Old House Green Renovation: Mold Clean Up, Part 3

Jim Mallery

Part 3 of a three-part series, Old House Green Renovation: Mold Clean Up

Mold clean up part 1

Mold clean up part 2

The first two articles in this series explained the nature and danger of mold and the likelihood of how it might be lurking in your old house, only to be discovered during your green renovation.

An uninformed remodeler might be inclined to say, "out of sight, out of mind," and continue the project without taking care of the mold. As already explained, bad idea. This article looks at how to clean up the mold and restore a healthful environment in your old house.

How to Stop the Mold

So how do you stop mold from growing? Simple. Stop the moisture. Track down the source of any unexpected dampness in your house, whether from external leaks or plumbing, and get it repaired.

If your problem is from external water, make sure your land is graded and drained to pull groundwater away from your house. Rainwater should be channeled from downspouts away from your house. Crawl spaces can be covered with plastic to create a barrier to ground moisture.

Use exhaust fans in the damp rooms, bathrooms and laundry rooms. Nowadays, exhaust fans are required in laundry rooms, but your old house may have been built before they were required. Maybe installing a laundry-room fan should be your next green renovation project. Remember, exhausts and clothes dryers always must vent to the outside, not into the attic. There are a few steps you can take to prevent mold:

  1. Don't leave pools of water around the bathtub, which can seep under the baseboard or into other cracks. Wipe up condensation around toilets.  
  2. Keep your house warm to reduce condensation. Allow air to circulate through all rooms and leave closet doors open periodically so that they don't get cold and damp.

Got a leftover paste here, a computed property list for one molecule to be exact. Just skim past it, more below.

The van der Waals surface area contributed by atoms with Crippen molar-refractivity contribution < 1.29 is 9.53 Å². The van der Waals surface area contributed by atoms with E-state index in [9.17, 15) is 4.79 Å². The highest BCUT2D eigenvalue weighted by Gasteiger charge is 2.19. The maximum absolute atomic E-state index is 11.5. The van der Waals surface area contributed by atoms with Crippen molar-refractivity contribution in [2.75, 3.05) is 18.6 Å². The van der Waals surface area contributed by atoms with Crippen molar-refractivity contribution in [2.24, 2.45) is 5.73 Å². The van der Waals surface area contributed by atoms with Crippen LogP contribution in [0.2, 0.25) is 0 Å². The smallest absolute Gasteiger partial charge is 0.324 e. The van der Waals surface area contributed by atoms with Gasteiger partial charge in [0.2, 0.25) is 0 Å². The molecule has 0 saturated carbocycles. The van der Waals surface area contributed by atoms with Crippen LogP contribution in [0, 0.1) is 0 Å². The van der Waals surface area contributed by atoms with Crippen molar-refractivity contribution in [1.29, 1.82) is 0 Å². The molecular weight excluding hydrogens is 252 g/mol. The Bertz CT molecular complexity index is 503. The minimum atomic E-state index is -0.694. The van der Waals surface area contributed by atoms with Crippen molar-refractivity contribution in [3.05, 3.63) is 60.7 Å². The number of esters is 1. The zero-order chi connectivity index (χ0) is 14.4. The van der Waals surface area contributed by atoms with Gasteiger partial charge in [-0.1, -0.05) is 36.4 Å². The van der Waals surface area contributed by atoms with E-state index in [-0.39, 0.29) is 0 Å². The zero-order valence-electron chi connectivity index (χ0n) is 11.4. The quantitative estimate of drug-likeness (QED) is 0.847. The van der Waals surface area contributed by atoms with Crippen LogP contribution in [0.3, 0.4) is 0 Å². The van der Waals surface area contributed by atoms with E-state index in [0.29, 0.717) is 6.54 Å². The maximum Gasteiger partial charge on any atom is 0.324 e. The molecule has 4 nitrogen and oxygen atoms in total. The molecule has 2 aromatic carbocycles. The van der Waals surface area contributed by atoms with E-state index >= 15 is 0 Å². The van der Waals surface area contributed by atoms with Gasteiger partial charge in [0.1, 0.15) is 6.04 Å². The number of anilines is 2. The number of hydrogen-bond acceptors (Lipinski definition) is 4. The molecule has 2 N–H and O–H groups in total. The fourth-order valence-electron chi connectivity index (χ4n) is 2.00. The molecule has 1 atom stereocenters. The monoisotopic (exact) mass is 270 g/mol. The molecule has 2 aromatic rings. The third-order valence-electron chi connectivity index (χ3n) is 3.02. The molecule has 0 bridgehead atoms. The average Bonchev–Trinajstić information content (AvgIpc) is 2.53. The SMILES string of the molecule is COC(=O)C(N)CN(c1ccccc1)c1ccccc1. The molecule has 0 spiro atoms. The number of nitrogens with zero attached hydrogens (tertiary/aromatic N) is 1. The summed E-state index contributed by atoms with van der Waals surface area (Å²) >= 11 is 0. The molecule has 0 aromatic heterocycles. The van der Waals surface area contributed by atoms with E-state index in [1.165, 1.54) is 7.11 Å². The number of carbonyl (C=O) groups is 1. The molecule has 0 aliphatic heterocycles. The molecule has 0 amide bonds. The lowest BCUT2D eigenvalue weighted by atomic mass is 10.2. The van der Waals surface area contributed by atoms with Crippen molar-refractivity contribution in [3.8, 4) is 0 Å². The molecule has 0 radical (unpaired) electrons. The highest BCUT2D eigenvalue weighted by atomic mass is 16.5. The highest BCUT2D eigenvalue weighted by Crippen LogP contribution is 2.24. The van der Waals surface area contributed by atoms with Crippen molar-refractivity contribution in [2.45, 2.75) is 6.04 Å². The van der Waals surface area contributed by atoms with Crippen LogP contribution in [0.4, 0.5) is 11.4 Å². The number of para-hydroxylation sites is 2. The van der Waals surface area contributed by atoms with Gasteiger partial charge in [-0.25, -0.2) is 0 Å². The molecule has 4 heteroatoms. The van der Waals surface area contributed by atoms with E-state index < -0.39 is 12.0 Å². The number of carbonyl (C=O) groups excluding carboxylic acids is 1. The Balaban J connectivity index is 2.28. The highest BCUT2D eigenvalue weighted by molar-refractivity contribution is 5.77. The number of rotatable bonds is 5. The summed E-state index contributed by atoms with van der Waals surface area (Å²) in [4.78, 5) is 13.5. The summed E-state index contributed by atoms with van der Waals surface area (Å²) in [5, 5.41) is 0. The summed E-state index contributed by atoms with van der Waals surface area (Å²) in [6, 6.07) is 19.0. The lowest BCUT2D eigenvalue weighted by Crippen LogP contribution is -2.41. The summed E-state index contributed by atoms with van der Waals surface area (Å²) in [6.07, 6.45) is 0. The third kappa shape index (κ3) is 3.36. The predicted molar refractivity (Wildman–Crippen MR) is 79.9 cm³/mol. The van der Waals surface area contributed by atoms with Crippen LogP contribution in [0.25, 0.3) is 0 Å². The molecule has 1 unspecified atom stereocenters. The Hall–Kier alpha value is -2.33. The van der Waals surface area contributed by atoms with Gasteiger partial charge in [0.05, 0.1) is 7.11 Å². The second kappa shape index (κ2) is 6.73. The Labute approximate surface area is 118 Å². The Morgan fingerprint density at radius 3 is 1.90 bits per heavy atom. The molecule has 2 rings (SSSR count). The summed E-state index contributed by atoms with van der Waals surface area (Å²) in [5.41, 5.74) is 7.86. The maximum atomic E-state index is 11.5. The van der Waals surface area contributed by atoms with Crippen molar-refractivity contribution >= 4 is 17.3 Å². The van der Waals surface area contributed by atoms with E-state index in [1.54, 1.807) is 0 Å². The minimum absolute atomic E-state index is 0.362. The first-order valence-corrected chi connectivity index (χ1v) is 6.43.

3. Keep the humidity in your house between 40 and 60 percent. You may need a dehumidifier or air-conditioner to control the humidity. Purchase a relative-humidity meter to monitor the moisture level. 
  4. Do not carpet areas that are likely to get wet, such as bathrooms and kitchens. 
  5. Lastly, mold inhibitors can be added to paint, if you have an area that you fear will be troublesome.

Mold Clean Up

If you are working on a hard surface, mold clean up is relatively simple. You can wash mold off with warm water and detergent; a stubborn area might need a bleach mixture of not more than a cup of bleach to a gallon of water. If you are using bleach, never combine it with another cleaner, as the chemicals could combine and release toxic fumes. Also, when using bleach, wear impervious gloves and have good ventilation.

If a porous surface, such as drywall, ceiling tiles or carpet has mold problems, it may well be spoiled. You probably will need to replace it.

Remember, while you may be able to clean up mold, it does little good if you haven't rectified the underlying problem--excess moisture. Stop the water and you stop the mold: Eliminate that source of indoor-air pollution.


About the Author

Jim Mallery, a semi-retired journalist and onetime registered contractor, has extensive experience remodeling, repairing, and rebuilding homes.

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